Also -- the post advocates coupling it with a more progressive income tax. But thinking you can raise the rates high enough to cover our looming shortfalls is ludicrous.

Posted by: Ezra | Mar 30, 2006 12:39:03 PM

I like the direction you're heading, and I think you could get a lot of moderate Republicans to bail on BushCo by having simplified taxes such as these.

Posted by: Steve Mudge | Mar 30, 2006 12:57:02 PM

Dedicated funding sources through special taxes do make a lot of sense because people can see where their money is going, directly.

Or, it's an unbelievable trainwreck, as earmarked taxes and expenditures gradually devour the entire budget, a la California.

On the question of a VAT, sure, any tax system if properly administered and enacted can be made reasonably progressive and fair. I've seen a great proposal to replace the payroll taxes for SSRI and Medicare with a VAT. Now everyone who thinks that the Republicans would enact anything except a punitive Jim DeMint screw-the-lucky-ducky-poor tax, raise your hands.

Until the Republicans are gone, this is all fun policy wankery, and I enjoy it, but in the same sense that I enjoy speculative fiction.

Posted by: paperwight | Mar 30, 2006 1:39:03 PM

Remember: when newt Gingrich was readying to take back Congress, he sparked and encouraged an incredible ferment among right wing policy wonks to ensure his party had ideas, not just complaints. Democrats need to think about policy not because we can enact it tomorrow, but because we must be ready to. Who wants to elect a party ill-prepared to actually pursue an agenda?

Posted by: Ezra | Mar 30, 2006 1:49:47 PM

1) Almost every Republican idea boils down to "tear it all down." Most of the think tankery I've seen from them is just rationalization of this position after the fact, almost no matter when it was written. But I'm not a wonk.

2) Yeah, sure, Dems need ideas. There are tons of progressive ideas floating around. And of course, the people who control the Democratic Party, the leadership, don't seem to want anything to do with most of them.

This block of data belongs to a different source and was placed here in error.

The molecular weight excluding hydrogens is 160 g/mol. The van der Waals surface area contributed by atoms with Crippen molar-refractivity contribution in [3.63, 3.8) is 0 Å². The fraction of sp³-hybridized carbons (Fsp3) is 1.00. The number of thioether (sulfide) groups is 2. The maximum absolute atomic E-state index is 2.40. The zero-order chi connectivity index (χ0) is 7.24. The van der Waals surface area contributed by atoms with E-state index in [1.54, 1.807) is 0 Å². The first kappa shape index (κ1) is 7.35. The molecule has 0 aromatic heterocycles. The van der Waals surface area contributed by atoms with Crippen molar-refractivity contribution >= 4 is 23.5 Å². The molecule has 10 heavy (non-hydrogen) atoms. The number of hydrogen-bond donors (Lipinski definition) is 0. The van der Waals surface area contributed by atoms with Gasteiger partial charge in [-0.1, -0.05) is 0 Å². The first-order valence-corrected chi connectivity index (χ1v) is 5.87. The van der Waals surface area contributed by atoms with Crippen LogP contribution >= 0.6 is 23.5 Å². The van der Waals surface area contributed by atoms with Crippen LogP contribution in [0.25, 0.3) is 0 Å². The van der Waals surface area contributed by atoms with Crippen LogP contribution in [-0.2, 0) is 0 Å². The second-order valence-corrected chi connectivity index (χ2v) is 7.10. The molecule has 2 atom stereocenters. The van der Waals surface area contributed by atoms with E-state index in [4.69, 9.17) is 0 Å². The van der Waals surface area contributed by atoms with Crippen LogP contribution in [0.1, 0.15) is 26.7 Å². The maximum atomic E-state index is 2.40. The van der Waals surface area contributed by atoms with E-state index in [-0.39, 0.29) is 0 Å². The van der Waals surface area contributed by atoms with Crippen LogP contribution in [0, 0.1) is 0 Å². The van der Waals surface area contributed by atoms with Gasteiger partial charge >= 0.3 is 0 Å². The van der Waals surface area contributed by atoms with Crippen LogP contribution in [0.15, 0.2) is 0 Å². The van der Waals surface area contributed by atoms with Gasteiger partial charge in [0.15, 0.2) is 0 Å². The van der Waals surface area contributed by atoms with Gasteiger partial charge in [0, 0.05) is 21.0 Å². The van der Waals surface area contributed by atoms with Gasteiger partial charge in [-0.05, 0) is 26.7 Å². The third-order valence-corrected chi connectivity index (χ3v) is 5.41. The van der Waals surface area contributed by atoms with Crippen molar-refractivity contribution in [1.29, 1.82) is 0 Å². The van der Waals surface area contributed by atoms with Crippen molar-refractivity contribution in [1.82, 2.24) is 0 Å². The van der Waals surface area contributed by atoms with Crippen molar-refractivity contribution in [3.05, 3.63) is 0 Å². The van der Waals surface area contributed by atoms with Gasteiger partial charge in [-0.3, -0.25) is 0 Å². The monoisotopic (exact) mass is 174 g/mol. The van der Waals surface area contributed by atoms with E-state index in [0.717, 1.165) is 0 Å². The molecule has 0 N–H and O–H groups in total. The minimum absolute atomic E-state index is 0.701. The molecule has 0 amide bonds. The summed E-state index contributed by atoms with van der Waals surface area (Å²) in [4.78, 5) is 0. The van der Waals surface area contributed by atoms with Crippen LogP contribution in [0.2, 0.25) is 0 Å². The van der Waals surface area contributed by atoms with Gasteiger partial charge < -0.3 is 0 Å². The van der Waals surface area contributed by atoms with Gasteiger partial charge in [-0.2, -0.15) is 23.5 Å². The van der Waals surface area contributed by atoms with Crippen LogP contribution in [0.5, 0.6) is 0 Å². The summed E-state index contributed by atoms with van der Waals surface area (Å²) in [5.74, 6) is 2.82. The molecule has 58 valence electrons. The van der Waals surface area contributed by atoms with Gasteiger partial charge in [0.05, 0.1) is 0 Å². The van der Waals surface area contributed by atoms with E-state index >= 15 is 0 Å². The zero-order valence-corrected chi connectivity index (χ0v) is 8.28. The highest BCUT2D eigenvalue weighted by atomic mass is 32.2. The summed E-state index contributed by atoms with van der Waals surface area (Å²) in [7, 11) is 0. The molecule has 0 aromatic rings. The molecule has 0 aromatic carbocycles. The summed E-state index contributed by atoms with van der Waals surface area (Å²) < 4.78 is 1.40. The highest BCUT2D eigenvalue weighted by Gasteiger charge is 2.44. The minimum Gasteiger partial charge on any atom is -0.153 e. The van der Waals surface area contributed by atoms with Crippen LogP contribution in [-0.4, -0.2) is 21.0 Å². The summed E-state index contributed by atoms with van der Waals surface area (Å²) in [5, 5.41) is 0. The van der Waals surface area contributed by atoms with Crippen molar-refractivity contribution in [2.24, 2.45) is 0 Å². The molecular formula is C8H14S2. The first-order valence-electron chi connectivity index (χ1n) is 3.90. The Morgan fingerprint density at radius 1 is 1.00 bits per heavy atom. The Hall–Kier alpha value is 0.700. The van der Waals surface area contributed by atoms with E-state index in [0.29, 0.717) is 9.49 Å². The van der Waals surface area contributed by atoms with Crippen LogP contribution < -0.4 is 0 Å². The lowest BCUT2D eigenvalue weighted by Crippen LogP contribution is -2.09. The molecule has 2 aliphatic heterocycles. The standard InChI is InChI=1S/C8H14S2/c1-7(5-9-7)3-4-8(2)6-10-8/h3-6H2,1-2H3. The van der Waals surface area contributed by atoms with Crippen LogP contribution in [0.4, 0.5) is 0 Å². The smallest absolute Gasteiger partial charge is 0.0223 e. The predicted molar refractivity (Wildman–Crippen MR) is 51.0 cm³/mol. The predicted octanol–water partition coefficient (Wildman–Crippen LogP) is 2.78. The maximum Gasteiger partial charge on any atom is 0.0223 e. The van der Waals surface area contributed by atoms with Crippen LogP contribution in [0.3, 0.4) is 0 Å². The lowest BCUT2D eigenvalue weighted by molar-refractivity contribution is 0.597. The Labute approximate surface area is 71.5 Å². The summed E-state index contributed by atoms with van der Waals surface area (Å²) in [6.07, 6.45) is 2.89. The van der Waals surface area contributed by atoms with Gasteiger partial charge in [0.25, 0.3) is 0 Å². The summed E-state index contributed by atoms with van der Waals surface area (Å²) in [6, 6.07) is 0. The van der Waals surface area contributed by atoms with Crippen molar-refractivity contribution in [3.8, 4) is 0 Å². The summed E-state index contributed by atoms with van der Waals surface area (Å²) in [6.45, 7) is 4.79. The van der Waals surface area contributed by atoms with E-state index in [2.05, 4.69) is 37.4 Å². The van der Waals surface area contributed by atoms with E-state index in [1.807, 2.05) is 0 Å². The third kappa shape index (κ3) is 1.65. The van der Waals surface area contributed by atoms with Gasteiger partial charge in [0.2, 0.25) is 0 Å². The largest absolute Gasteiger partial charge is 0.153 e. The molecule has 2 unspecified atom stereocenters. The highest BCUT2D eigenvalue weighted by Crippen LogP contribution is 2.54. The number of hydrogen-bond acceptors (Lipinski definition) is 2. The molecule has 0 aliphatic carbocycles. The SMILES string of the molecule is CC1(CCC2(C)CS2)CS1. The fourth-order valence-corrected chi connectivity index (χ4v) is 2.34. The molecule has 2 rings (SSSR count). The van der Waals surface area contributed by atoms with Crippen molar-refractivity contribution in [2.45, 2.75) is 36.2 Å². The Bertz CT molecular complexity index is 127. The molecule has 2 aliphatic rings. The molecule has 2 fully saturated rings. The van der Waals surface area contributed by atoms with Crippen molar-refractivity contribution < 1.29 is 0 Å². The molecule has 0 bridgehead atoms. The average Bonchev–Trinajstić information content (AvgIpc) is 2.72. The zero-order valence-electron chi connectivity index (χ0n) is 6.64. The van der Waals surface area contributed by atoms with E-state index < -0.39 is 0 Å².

3) If this VAT idea gets traction, I fully expect to see the following mutually contradictory Republcian talking points:

a) The Dems want us to be like the feminized, socialist Europeans -- see, VAT!
b) Even the Dems agree that we should tax consumption, not income.

The Republican politicos have a lot in common with the ID crowd: context-free quote mining in particular.

So this is fun and all, and I'm a big tax geek, but it's fiction, at least for now, and it may be counterproductive fiction.

Posted by: paperwight | Mar 30, 2006 1:58:34 PM

So this is fun and all, and I'm a big tax geek, but it's fiction...

Agreed. When you say you are a "tax geek", do you mean you like discussing the possibilities of different taxation schemes or do you mean that you have an in-depth understanding of the current system?

Posted by: Fred Jones | Mar 30, 2006 2:29:33 PM

2 cents worth from North ( not as far as Alaska )
GST is reputed to stand for God Save the Tories ( nobody else will ). Despite their election this year they spent their time in purgatory for passing what is a VAT. The accounting is incredible ; so is the incidental reporting to Big Brother. And the competition upheld it so eventually it wasn't just one party taking jerk pills.
When levied in conjuntion with provincial ( state to you ) tax it's Harmonized Sales Tax ( doesn't make me sing - 15 to 21% - whew ! )
Finally, by popular wisdom, the proper name is Gouge and Screw Tax.

Posted by: opit | Mar 30, 2006 5:18:28 PM

Why can't the Dems just say they will repeal the Bush tax cuts, returning to the Clinton surplus tax base? (and make some minor adjustments in FICA/Medicare taxes to increase revenues as costs rise?)

And repeat, and repeat: Clinton ran a surplus with fair taxes.